While it's still spring, before you know it, the kids will be out of school for the summer. This means that now is the time for divorced co-parents to make their summer plans for the care and custody of their children.
At some point, after your divorce and custody matters have been settled, you may be faced with your son or daughter asking to go live with their other parent full-time.
There is so much to determine when couples go through a divorce. What will be the custody terms for the children, how to divide the marital debts and assets and who will keep the family pet all must be sorted out either between the parties or by a judge in court.
One of the current hot-button issues for parents is whether to vaccinate their children or not. Common sense dictates that preventing kids from contracting potentially life-threatening diseases should be a parent's priority. Still, there are many earnest parents who believe the risk of developing autism and other problems increases with early childhood vaccinations.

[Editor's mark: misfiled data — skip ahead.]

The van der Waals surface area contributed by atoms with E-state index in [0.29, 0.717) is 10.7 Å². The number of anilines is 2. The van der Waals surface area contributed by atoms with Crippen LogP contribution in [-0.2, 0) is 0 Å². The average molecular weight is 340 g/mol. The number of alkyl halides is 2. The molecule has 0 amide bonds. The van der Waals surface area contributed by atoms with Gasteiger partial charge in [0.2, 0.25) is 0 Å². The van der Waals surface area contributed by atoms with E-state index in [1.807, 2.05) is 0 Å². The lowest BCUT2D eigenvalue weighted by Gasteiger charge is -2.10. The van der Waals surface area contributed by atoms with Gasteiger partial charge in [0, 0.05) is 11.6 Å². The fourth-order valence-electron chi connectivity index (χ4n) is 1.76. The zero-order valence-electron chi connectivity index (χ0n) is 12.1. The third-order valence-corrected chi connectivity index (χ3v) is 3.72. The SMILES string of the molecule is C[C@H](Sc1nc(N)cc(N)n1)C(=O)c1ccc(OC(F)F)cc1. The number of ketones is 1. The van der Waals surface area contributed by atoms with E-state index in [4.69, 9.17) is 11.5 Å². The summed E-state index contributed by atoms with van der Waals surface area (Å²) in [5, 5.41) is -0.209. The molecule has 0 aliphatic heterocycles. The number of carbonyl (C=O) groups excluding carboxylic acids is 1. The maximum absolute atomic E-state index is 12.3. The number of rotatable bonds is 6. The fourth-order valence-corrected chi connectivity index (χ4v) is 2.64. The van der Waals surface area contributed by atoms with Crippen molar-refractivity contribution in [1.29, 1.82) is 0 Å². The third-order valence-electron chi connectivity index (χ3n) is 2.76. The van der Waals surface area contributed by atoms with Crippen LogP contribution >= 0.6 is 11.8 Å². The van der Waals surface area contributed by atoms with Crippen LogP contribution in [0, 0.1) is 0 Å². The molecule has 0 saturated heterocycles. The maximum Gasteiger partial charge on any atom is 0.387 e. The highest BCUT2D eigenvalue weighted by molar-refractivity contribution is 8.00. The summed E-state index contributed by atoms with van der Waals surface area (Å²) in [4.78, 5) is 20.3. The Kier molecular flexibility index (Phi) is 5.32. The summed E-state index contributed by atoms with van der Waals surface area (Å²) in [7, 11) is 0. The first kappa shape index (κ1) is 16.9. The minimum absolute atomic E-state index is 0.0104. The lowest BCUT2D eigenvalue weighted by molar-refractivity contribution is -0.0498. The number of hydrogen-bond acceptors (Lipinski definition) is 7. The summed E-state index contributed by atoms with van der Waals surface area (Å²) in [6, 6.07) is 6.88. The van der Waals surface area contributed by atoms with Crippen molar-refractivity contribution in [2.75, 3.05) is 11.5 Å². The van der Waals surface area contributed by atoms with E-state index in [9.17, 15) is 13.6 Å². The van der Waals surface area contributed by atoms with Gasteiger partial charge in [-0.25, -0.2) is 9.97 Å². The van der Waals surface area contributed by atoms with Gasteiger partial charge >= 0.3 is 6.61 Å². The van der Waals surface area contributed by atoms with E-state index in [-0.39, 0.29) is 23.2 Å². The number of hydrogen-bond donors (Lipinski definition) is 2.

It's a sad reality that kids sometimes wind up as pawns in their parents' divorces. Asking children to take messages back and forth between parents and letting the kids overhear derogatory remarks made about their other parent, are just a couple of ways that kids can be manipulated during and after divorce.
If you are an incarcerated parent, the holidays typically are especially painful to endure. Instead of seeing your children opening gifts under the tree, you must be content with a short collect phone call — if you are lucky.
Having your child kidnapped by a depraved stranger is too horrible to contemplate. But what happens when their abductor is a beloved family member — or their noncustodial parent?
Even parents who remain together can have differences of opinion on how to rear and discipline their children. For divorced moms and dads struggling to co-parent amicably, these difficulties can first surface when the kids hit adolescence.
If you are a Seymour parent who is contemplating divorce, you need to thoroughly understand the types of custody you might pursue for your children. In Tennessee, as elsewhere, all custody is not created equal, and it's always wise to know where you stand.
When marriages and other unions that produce children break up, determining who gets custody of the kids can be a major sticking point. Some parents go as far as trying to denigrate the other parent by calling them unfit to rear their children.